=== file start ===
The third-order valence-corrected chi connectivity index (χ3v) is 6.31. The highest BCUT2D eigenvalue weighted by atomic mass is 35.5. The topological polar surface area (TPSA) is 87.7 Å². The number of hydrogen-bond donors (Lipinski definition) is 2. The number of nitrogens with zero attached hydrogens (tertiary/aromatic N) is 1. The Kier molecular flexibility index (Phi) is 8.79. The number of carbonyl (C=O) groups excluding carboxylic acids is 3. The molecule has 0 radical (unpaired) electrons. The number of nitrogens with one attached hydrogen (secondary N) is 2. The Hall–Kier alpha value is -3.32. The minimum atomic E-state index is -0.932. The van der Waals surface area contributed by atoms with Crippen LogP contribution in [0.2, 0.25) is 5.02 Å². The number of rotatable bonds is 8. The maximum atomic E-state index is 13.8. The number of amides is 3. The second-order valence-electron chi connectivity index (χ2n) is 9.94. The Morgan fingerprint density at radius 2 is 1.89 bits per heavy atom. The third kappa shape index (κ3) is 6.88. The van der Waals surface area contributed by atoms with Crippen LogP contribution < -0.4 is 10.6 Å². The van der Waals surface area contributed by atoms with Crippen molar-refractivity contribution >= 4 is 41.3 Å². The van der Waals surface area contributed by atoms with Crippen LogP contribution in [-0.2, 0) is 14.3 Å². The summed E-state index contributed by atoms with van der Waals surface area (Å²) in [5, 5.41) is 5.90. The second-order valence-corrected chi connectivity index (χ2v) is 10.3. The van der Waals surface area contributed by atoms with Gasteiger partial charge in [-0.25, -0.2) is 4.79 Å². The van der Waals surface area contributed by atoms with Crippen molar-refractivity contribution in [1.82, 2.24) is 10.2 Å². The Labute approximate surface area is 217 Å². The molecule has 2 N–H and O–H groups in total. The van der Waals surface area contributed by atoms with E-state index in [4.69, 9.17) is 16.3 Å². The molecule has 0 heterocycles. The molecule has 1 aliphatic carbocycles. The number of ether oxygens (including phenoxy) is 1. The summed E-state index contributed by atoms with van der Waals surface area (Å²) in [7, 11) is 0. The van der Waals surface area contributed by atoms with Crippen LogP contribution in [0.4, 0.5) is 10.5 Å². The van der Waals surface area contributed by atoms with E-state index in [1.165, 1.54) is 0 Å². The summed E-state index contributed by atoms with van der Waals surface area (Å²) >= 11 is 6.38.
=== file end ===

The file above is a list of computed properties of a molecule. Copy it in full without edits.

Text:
The third-order valence-corrected chi connectivity index (χ3v) is 6.31. The highest BCUT2D eigenvalue weighted by atomic mass is 35.5. The topological polar surface area (TPSA) is 87.7 Å². The number of hydrogen-bond donors (Lipinski definition) is 2. The number of nitrogens with zero attached hydrogens (tertiary/aromatic N) is 1. The Kier molecular flexibility index (Phi) is 8.79. The number of carbonyl (C=O) groups excluding carboxylic acids is 3. The molecule has 0 radical (unpaired) electrons. The number of nitrogens with one attached hydrogen (secondary N) is 2. The Hall–Kier alpha value is -3.32. The minimum atomic E-state index is -0.932. The van der Waals surface area contributed by atoms with Crippen LogP contribution in [0.2, 0.25) is 5.02 Å². The number of rotatable bonds is 8. The maximum atomic E-state index is 13.8. The number of amides is 3. The second-order valence-electron chi connectivity index (χ2n) is 9.94. The Morgan fingerprint density at radius 2 is 1.89 bits per heavy atom. The third kappa shape index (κ3) is 6.88. The van der Waals surface area contributed by atoms with Crippen LogP contribution < -0.4 is 10.6 Å². The van der Waals surface area contributed by atoms with Crippen molar-refractivity contribution >= 4 is 41.3 Å². The van der Waals surface area contributed by atoms with Crippen LogP contribution in [-0.2, 0) is 14.3 Å². The summed E-state index contributed by atoms with van der Waals surface area (Å²) in [5, 5.41) is 5.90. The second-order valence-corrected chi connectivity index (χ2v) is 10.3. The van der Waals surface area contributed by atoms with Gasteiger partial charge in [-0.25, -0.2) is 4.79 Å². The van der Waals surface area contributed by atoms with Crippen molar-refractivity contribution in [1.82, 2.24) is 10.2 Å². The Labute approximate surface area is 217 Å². The molecule has 2 N–H and O–H groups in total. The van der Waals surface area contributed by atoms with E-state index in [4.69, 9.17) is 16.3 Å². The molecule has 0 heterocycles. The molecule has 1 aliphatic carbocycles. The number of ether oxygens (including phenoxy) is 1. The summed E-state index contributed by atoms with van der Waals surface area (Å²) in [7, 11) is 0. The van der Waals surface area contributed by atoms with Crippen LogP contribution in [0.4, 0.5) is 10.5 Å². The van der Waals surface area contributed by atoms with E-state index in [1.165, 1.54) is 0 Å². The summed E-state index contributed by atoms with van der Waals surface area (Å²) >= 11 is 6.38.